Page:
Date: 4 November 2006
Originally published in: Libération (France)
Written by: Emmanuel Poncet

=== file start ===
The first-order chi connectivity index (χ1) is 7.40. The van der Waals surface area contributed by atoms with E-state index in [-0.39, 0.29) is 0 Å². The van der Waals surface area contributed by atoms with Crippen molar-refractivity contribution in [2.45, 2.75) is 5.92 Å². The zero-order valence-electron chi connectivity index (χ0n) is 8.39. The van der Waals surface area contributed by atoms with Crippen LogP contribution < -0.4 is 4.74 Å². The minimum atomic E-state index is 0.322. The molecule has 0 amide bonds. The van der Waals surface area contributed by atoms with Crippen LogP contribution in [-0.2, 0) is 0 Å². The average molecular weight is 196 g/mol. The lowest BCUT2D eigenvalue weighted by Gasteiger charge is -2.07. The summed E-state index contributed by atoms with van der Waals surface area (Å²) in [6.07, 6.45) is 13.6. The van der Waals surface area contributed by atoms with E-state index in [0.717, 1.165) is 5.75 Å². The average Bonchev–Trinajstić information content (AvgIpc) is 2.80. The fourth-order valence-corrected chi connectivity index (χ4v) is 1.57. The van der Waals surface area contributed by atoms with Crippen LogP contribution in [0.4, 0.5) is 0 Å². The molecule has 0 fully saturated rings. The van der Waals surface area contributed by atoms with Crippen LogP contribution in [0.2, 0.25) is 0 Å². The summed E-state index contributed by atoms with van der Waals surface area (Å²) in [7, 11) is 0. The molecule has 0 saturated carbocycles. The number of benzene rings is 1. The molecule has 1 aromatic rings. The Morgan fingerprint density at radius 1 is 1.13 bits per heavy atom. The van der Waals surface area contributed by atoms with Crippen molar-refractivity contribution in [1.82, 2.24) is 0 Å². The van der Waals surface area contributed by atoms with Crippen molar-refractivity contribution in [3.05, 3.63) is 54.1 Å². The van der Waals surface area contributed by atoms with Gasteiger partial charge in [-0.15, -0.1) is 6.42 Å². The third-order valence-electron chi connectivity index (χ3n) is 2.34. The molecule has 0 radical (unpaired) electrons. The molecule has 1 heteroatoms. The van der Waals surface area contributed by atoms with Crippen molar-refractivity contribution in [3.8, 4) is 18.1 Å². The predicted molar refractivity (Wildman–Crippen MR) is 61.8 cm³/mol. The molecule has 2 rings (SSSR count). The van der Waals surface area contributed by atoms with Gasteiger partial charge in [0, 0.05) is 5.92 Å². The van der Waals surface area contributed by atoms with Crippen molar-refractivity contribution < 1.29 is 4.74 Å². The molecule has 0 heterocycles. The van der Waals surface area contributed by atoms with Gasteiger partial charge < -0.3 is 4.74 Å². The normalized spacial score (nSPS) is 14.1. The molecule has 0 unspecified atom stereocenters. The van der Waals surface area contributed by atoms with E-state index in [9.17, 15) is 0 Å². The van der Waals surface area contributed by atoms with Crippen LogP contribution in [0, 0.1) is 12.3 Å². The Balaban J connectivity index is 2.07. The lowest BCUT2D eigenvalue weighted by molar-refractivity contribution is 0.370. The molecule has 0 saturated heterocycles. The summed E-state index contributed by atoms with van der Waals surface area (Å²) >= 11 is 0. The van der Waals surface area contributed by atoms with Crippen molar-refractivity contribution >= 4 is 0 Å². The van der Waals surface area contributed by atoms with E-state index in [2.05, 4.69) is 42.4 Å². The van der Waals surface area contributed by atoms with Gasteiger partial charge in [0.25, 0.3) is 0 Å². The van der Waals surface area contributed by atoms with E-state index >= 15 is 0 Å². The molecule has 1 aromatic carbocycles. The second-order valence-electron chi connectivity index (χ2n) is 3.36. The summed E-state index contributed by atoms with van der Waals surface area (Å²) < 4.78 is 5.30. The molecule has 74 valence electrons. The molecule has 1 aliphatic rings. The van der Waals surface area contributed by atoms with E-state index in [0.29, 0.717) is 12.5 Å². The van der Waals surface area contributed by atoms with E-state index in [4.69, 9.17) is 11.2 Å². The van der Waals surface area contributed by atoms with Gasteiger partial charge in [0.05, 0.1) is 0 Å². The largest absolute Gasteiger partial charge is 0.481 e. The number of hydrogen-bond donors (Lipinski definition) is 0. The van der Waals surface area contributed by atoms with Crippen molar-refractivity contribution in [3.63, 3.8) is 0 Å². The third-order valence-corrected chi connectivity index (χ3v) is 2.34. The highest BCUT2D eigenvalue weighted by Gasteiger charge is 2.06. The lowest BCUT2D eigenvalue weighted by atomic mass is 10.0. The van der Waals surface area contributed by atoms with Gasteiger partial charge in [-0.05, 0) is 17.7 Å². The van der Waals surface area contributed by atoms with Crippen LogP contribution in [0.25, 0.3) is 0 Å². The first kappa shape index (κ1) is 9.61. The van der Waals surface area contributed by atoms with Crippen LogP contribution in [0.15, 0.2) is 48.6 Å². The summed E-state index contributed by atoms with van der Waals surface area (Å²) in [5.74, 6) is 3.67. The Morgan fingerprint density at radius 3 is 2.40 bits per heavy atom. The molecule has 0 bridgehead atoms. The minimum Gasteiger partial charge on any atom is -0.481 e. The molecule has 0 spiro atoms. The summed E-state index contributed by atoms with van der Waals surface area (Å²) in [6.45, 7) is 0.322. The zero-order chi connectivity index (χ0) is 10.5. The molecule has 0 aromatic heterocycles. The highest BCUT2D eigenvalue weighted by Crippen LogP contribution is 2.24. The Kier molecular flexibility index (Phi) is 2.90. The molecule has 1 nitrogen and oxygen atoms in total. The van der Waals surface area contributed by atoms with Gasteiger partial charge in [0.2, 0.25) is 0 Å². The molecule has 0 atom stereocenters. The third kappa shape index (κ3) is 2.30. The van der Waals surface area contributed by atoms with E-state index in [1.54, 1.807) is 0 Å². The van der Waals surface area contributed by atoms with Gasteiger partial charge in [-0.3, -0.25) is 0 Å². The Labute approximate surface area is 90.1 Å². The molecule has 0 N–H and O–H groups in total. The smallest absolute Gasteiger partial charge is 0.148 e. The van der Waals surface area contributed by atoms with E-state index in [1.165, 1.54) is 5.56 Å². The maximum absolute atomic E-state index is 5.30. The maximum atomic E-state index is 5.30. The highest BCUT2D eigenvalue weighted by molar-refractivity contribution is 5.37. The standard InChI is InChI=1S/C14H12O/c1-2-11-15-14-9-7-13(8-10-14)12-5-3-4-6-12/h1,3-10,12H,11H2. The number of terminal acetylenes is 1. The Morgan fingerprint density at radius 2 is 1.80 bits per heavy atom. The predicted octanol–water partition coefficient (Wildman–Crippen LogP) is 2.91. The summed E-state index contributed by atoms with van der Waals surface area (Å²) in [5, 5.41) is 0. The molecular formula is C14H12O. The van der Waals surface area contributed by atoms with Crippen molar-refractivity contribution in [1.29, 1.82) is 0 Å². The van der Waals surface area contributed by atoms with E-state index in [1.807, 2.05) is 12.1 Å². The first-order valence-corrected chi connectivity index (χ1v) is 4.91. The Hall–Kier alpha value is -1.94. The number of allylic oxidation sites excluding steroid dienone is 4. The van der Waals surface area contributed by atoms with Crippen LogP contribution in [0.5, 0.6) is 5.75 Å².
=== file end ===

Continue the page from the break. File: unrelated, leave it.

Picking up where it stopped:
Was a return of Kim Wilde possible, other than in an advertising egery of a chain of franchized hairdressers? The answer is yes. In a JT of France 2, one learns of her scenic come-back in 2007. In a Parisian bar, Truskel, Kids in America starts a beginning of riot of twens on the dancefloor. Lastly, in Dans Paris, the serious-light film of Christophe Honore, Cambodia occupies a strategic function, like Ceremony, of New Order, the sonic madeleine of Sofia Coppola in Marie-Antoinette. There, it was a scene of blazing ball. Here, it is depressing chamber music. In both cases, it is a sequence of good regression of thirtysomethings. Strong, in the case of Paul (Romain Duris). Following a rupture with Anna (Joanna Preiss), the young man takes refuge in Paris in his father Mirko (Guy Marchand). Skimped apartment of modern residence. Each one its room in theory. But total promiscuity in practice. Exhausted, broken down, he practically does not leave his bed anymore. Boredom for twenty days. Quasi apathic. His brother Jonathan (Louis Garrel) bouffonne to tear off smiles to him. Nothing goes. In his teenage room, his ultimate refuge, he seizes one 45 disc. It is a funny object in the shape of a vinyl life buoy. Perforated in its heart, it was usually used in the last century to listen to music. The 45 in question turns out to be Cambodia. On the small pocket, the platinum blonde poses as a formless gray docker. She seems to leave an old woman advertizing for Danone where a tropical rain falls down on the heroine. With the back of the small pocket, a small data base. And this mention: “Paul, 1982”, essential paraph at the time to find its discs. While Paul reminisces on his bed, the song lives the part, the screen, the movie theater. Paul mimes the words in very baby-talk English: “wanawanawana” for saying “Well He was Thailand based…”. The depressed one is always regressive. He seems folded up in its burrow. In this intra-uterine position, he finds his small lost paradise. Cambodia covers “the family noise” (Freud). Kim Wilde allows him one moment of phonic insulation. Like psalmodiant a ritual prayer, his English first language moves away the sound-parasites. The hen bubble which clapote in the kitchen. Television games of the Spoke which his wop of a father looks at. The small famished she-cat which scrapes at the door of his brother Jonathan. Slanging matches in the kitchen with the mother (Pisier Marie-France). The door that this one, furious, opera hat finally. There, in his uterine night, Paul smells himself (almost) well. Kim does not leave him. All can be forgotten. All that hides already.